An upper middle-class French family celebrates a birthday in a restaurant. In one evening and during one meal, family history, tensions, collective and separate grudges, delights, and ... See full summary »
On the one hand you have Judith Zahn, an arrogant, snobbish, bitchy Parisian editor. On the other hand meet Julien Demarsay: an insecure, timid, young bookseller from the East of France who... See full summary »
Odette dreams of thanking Balthazar Balsan, her favorite writer, for the optimism which she believes emanates from him. The wealthy and seductive writer is going to land in her life in a ... See full summary »
Beautiful Daiga has emigrated from Lithuania to Paris and is looking for a place to stay and work. Theo is a struggling musician, and his brother Camille - a transvestite dancer. One of ... See full summary »
Robinson, appropriately named as we will soon discover, is on vacation in Biarritz with his wife. What follows is the story behind the loss of his arm, a story that becomes increasingly ... See full summary »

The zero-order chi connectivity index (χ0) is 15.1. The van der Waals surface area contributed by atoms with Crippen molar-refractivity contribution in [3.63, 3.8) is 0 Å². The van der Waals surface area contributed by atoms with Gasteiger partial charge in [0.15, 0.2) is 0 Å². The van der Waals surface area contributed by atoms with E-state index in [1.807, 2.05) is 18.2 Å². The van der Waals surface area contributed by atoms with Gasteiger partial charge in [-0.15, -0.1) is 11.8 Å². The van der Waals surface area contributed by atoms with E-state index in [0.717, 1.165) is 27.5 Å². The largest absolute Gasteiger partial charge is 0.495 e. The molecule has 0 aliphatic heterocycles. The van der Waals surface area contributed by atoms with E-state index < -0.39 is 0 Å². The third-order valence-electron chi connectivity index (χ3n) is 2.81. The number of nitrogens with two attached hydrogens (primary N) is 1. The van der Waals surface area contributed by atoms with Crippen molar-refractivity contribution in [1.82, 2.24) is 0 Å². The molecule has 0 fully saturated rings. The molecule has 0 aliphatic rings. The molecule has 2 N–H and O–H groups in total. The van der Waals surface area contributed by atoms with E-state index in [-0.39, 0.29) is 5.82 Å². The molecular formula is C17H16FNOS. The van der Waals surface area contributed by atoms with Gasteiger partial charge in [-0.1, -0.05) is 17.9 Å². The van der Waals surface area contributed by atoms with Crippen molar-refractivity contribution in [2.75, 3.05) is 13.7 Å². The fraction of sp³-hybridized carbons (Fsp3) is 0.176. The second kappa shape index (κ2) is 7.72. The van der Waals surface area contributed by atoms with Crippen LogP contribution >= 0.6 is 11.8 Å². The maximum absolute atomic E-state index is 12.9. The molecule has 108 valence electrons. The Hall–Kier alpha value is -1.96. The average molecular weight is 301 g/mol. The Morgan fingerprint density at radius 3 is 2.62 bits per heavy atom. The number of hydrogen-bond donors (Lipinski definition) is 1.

Camille's story could be every woman's story and actually the main parts are played by women.Men are desired, missed, run after, dropped but it's the women who call the tune. If men seem useless it's only because Camille has to remain alone to acknowledge she needs someone to reach the happiness she's longing for. She needs to touch Eden and to lose it to keep it when met again. Before she succeeds her demands are strong even if not clearly defined but what is difficult to handle is the way society functions nowadays. Rules don't exist anymore and she has to make sense with a deconstructed and puzzling world : family doesn't exist anymore and in order to find a sort of equilibrium people get married, have children, are in politics, cling to real or occasional friends, use drug or forget themselves in a sexuality deprived of taboo. Indeed as they fail to be taboo sexual relationships become less attractive, deprived of desire . Camille is completely lost in this world she doesn't understand. The director succeeds in showing the life of this `new Eve' without making concessions but without judging her. Even when we could or do blame her for what she does, he manages to let her pain show in a very touching way. Moreover the way she throws herself into the fight makes her very likeable. Actually if the film was a success I think it's because she's a sort of French Bridget Jones and a lot of women can identify with her. Karine Viard is really wonderful in that role and makes of Camille a very endearing character. You really have to see that film.
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